When I was seven, I moved out of the room I shared with my older brother and into my own room. I don’t recall what caused my parents to decide this — perhaps it was a birthday present for my brother turning ten — but for me it was nothing if not a mixed blessing. I mean, I loved getting my own desk and new wallpaper that I picked out and my own bed, all the trappings of a room to grow up in. But without my brother there with me, there was something truly terrifying about being alone at night in the dark.
Not that my brother was much of a protector. More often he’d attack me in my sleep, steal and break my toys, and “dead-arm” me over and over again for his sadistic pleasure. But in my room alone, all alone, I felt susceptible to all the forces of darkness — the monsters under the bed, the prowlers lurking at the window, the creepers in the closet waiting to kidnap me. I had no protection at all. Leaving the safety in numbers of my brother’s room and the comfort of our New York Giants’ helmet night light filled me with imaginings of untold peril.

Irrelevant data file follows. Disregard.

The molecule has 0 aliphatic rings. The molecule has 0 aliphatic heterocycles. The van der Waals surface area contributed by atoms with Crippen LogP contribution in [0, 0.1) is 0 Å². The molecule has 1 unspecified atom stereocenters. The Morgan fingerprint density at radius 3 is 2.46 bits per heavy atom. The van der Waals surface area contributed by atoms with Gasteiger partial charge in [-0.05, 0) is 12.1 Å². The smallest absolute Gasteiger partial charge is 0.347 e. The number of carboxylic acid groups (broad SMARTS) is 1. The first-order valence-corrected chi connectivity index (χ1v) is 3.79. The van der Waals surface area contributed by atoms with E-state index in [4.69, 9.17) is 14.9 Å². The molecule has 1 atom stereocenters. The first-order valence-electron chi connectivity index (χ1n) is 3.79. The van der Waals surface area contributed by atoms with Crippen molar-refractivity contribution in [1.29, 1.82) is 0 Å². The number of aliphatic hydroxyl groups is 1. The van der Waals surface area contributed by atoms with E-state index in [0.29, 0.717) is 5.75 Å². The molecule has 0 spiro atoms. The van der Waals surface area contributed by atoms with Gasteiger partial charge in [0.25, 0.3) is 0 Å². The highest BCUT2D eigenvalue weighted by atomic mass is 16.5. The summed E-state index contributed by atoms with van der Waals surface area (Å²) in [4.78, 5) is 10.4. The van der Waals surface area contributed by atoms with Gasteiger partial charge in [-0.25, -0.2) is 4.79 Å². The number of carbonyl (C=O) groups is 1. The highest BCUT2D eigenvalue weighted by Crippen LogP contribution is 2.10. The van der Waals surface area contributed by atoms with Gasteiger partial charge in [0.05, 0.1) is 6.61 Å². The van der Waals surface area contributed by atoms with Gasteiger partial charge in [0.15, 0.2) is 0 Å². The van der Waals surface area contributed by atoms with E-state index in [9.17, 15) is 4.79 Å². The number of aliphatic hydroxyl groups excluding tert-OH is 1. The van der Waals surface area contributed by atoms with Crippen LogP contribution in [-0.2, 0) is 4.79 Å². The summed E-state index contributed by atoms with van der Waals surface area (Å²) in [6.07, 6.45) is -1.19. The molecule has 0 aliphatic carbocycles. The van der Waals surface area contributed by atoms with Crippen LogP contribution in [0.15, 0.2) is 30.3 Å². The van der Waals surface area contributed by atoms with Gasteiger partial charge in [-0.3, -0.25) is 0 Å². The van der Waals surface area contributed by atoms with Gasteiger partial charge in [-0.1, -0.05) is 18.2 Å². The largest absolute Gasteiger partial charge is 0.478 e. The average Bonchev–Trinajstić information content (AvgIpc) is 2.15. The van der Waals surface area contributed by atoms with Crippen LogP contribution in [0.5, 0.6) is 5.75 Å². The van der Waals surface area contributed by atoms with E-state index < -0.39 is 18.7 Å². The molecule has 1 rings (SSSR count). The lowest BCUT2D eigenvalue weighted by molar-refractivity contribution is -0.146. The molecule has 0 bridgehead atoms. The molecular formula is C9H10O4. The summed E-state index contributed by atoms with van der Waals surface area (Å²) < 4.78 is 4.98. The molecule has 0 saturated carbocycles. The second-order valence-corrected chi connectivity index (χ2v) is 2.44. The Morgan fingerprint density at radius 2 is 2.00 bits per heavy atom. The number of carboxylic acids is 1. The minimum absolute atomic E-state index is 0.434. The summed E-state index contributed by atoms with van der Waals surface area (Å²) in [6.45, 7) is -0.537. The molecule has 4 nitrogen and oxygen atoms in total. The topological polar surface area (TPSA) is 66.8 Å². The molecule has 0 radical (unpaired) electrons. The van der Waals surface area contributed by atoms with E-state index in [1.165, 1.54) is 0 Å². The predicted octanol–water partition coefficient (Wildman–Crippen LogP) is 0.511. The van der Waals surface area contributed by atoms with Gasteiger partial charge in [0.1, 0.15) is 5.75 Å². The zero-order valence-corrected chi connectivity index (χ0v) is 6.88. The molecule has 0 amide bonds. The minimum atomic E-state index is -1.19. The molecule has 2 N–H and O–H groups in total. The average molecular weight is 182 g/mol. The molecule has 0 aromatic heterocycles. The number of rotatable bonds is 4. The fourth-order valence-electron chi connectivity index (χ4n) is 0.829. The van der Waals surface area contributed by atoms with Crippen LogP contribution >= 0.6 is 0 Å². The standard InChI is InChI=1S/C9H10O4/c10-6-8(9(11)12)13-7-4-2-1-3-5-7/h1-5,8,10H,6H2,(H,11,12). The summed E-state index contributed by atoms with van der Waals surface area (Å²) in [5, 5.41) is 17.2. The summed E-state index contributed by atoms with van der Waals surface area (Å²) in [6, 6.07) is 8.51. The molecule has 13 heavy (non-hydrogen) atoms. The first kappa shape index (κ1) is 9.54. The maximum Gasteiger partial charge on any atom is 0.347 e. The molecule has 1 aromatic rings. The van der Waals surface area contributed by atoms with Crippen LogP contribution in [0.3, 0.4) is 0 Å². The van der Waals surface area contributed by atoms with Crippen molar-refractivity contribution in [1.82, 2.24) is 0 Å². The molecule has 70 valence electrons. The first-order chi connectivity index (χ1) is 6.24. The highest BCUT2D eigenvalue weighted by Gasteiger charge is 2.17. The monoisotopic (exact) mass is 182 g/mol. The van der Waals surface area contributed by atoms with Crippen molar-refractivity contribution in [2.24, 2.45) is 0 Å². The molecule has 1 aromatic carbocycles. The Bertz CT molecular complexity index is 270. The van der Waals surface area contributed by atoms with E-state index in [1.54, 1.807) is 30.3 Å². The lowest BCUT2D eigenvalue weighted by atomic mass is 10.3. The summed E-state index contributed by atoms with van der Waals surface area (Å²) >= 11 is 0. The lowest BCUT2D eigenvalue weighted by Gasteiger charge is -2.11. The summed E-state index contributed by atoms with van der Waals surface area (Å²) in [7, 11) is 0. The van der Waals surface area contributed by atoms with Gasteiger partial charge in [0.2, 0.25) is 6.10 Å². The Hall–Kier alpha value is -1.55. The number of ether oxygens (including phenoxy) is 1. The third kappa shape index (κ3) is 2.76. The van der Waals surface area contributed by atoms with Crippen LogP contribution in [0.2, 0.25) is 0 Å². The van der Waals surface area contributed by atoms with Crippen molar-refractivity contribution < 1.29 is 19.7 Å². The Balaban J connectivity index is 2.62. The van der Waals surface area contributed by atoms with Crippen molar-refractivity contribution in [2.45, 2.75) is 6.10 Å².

That October, I moved into my new room and was forced to deal with the horrors of a lifetime, of dark and scary nights all by myself. During this time, my parents found me in all sorts of strange positions in the mornings, occasionally sleeping normally, prone in my bed. But at other times, a variety of irrational phobias had me scattered in little nooks and crannies around the room. Some nights, it was the fear of people coming in through the windows that freaked me out. I hid under my bed, eventually falling asleep curled up under the safety of my great-grandfather’s old mattress and box spring that sagged so much I had to sleep on my side or else my nose would be crunched against the floor. Other nights, I thought of the possibility of murderers from the penitentiary over by the highway coming in the window (despite the fact that it was a medium-security prison that was more likely to house a tax evader than a serial killer). On those nights, I crept inch-by-inch toward the closet until I reached it and threw the door open, pushed the shoes and hangers to the side, and crouched down on the floor to sleep for the rest of the night. I still remember trying to explain to my mother how I got the vine marks on my face from sleeping against an old Frye boot with an embossed pattern.
But I wasn’t the only one in my suburban New Jersey town who suffered from irrational fears that year. That fall, the mayor and his small-town suburban flunkies had reverted back to the days of witch burning, prohibition, and Joe McCarthy; they’d cancelled Halloween. No trick-or-treating. No candy. No Halloween float contest. The whole thing, they said, was cancelled on account of the dangers faced by “our children.”